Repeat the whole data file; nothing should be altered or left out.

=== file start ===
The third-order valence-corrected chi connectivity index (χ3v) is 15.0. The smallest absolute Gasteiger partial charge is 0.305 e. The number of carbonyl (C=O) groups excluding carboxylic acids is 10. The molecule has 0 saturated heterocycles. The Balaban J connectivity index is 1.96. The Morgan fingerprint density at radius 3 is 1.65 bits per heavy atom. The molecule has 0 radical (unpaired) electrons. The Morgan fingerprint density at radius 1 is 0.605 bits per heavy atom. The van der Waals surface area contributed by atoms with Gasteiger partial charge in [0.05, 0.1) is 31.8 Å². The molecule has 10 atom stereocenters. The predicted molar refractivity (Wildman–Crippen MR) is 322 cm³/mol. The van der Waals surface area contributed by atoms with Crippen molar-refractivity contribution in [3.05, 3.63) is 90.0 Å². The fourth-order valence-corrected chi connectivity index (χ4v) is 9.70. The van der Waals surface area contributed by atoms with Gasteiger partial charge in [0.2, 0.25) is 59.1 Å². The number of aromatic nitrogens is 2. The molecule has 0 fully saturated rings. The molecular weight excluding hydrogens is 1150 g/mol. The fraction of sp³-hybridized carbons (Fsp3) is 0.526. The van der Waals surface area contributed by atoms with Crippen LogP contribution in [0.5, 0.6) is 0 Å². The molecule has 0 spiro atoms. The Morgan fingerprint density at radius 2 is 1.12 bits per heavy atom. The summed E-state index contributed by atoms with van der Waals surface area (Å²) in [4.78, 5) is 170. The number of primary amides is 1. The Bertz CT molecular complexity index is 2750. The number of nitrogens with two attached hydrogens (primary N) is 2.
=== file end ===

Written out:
The third-order valence-corrected chi connectivity index (χ3v) is 15.0. The smallest absolute Gasteiger partial charge is 0.305 e. The number of carbonyl (C=O) groups excluding carboxylic acids is 10. The molecule has 0 saturated heterocycles. The Balaban J connectivity index is 1.96. The Morgan fingerprint density at radius 3 is 1.65 bits per heavy atom. The molecule has 0 radical (unpaired) electrons. The Morgan fingerprint density at radius 1 is 0.605 bits per heavy atom. The van der Waals surface area contributed by atoms with Gasteiger partial charge in [0.05, 0.1) is 31.8 Å². The molecule has 10 atom stereocenters. The predicted molar refractivity (Wildman–Crippen MR) is 322 cm³/mol. The van der Waals surface area contributed by atoms with Crippen molar-refractivity contribution in [3.05, 3.63) is 90.0 Å². The fourth-order valence-corrected chi connectivity index (χ4v) is 9.70. The van der Waals surface area contributed by atoms with Gasteiger partial charge in [0.2, 0.25) is 59.1 Å². The number of aromatic nitrogens is 2. The molecule has 0 fully saturated rings. The molecular weight excluding hydrogens is 1150 g/mol. The fraction of sp³-hybridized carbons (Fsp3) is 0.526. The van der Waals surface area contributed by atoms with Crippen LogP contribution in [0.5, 0.6) is 0 Å². The molecule has 0 spiro atoms. The Morgan fingerprint density at radius 2 is 1.12 bits per heavy atom. The summed E-state index contributed by atoms with van der Waals surface area (Å²) in [4.78, 5) is 170. The number of primary amides is 1. The Bertz CT molecular complexity index is 2750. The number of nitrogens with two attached hydrogens (primary N) is 2.